Their lawsuit didn’t work out, but you can only imagine the damage. This is going to be one messed up orchestra.
Beloved, the church is like an orchestra in that every person plays their part – long or short, loud or soft.
Even with the occasional cymbal player. I don’t know about you, but I have never heard a cymbal solo. That’s a deep thought! It’s early, but I have never heard a cymbal solo. Yet when it’s played at just the right time – wow!
In an orchestra and in the church, everyone plays a role, and there is absolutely no room for people who keep track of how many notes they played.
No wonder, notice again in the text – Whoever serves is to do so as one who is serving by the strength which God supplies (1 Peter 4:11b).
Notice how Peter encourages the service- gifted people to remember that they are serving by means of the power that God supplies.
Serving can be exhausting, but we not only rely on God for the message if we’re speaking, we rely upon God for the power if we’re serving.
I love this word here translated supplies – The strength which God supplies. In the first century this word, choregei, was used for someone who paid the expenses of a choir or for actors in a drama.xi From choregei we get our word choreography.
Here’s the implication: God is doing all the choreography and all the arranging of all the parts and He’s supplying all the strength you need as you play your Divinely-choreographed role.
Serving others can be wearying because serving means working.
Are you willing? Are you willing to lend your muscle or maybe your mouth? Are you willing to pray and experiment and pick your spot?
In the lobby today are tables representing our major ministry departments; they are staffed by people who really want to talk to you. We have so many places for gifted people to serve, and
since all of us have been gifted by the Holy Spirit, there is a place for every one of us to serve.
But why bother? I’m not finished yet! Why would you ever want to add something to your already busy life? Why bother with the church in serving or speaking? Why should you get involved?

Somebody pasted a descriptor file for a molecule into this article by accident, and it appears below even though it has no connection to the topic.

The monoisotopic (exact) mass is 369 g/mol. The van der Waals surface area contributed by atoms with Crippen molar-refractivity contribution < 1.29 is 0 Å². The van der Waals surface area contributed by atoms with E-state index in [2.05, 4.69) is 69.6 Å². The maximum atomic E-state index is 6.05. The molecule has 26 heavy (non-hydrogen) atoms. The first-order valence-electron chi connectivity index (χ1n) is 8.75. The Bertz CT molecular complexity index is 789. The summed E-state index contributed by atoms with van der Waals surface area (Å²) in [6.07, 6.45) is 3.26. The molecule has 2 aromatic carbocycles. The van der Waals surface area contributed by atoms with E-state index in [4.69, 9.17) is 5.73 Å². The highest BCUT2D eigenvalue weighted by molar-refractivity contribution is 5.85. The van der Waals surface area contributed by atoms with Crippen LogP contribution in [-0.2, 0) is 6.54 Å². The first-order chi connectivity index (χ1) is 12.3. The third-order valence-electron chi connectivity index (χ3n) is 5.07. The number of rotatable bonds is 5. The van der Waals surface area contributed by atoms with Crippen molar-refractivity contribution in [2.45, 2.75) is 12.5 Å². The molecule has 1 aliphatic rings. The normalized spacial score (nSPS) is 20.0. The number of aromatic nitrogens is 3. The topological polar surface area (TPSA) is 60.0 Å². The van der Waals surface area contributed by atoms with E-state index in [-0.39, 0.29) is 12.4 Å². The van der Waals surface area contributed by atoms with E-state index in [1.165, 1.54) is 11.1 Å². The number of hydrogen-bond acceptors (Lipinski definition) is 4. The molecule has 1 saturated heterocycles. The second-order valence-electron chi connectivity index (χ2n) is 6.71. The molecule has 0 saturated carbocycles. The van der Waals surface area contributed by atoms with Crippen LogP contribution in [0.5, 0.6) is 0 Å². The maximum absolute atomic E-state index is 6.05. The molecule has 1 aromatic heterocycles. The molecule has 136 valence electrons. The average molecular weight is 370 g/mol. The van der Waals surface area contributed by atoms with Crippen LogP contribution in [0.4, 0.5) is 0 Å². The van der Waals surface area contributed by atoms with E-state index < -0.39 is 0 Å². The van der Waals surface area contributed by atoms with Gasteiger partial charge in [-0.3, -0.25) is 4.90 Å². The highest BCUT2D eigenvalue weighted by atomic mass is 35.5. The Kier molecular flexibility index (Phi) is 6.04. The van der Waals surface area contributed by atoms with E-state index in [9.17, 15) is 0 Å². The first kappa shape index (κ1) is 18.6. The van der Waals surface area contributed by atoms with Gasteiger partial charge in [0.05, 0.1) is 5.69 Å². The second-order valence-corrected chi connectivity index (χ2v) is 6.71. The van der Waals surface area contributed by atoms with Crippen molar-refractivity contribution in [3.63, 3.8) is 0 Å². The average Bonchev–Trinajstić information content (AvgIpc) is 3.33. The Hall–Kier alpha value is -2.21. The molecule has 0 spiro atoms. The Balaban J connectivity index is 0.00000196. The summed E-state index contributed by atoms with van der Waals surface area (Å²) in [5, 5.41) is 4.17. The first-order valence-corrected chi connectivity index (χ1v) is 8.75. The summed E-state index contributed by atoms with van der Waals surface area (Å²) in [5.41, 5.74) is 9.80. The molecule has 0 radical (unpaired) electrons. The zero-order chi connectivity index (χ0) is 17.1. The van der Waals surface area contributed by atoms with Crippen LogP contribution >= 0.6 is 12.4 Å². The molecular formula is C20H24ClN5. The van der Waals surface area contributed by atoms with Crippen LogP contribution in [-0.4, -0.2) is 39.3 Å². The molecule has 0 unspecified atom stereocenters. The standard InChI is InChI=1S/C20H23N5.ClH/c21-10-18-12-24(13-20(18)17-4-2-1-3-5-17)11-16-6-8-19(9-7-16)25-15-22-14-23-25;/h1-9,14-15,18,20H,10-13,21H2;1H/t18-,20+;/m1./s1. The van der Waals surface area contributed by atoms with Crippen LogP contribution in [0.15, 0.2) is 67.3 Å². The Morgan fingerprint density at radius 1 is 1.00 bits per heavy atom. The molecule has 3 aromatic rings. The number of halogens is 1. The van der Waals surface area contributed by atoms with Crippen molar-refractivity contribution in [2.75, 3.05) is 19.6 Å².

Peter anticipates that question and he quickly moves beyond the gifts and gives us the goal.
Notice the rest of verse 11 – So that in all things God may be glorified through Jesus Christ, to whom belongs the glory and dominion forever and ever. Amen. (1 Peter 4:11c)
How great is that?! What a goal! What a reason for living and serving and speaking!
One author wrote it this way: there are two great moments in a person’s life: the moment you were born and the moment you realize why.
Here it is: to bring God glory! To so live through the mundane, the tiresome, the
repetitive, the difficult, the sacrificial, and the service in order to use what God gave you to bring Him honor and glory.
Here’s why: so that we bring to one another needed ministry and we bring to Christ greater glory. And when we do that, His reputation and His church take another giant leap forward.
Because of a thousand steps and a thousand contributions and a thousand unseen gifts given on His behalf and for His everlasting glory.
So what do you say about that? What do you say about that kind of potential in our lives and in our church? There’s only one thing you can say – Peter ends with it here – Amen.
Amen. Which means, so be it! It’s the truth; or in our vernacular – bring it on! Let’s live it out.
Amen! And all the people said . . . Amen! So let’s go do it.
- Adapted from Matt Woodley. Editor, PreachingToday.com; source: Catherine Thimmesh. Team Moon (HMH Books, 2015)
- Ibid, p. 184
- Adapted from Ibid, p. 185
- Ibid, p. 181
- D. Edmond Hiebert, 1 Peter (BMH, 1992), p. 276
- Daniel G. Powers, 1 & 2 Peter, Jude (Beacon Hill Press, 2010), p. 134
- Adapted from Charles R. Swindoll, Insights on James, 1 & 2 Peter (Zondervan, 2010), p. 222
- D. Edmond Hiebert, p. 276
- Stephen T. Um, 1 Corinthians (Crossway, 2015), p. 225
- David R. Helm, 1-2 Peter and Jude (Crossway, 2008), p. 144
- Adapted from Fritz Reinecker & Cleon Rogers, Linguistic Key to the Greek New Testament (Regency, 1976), p. 763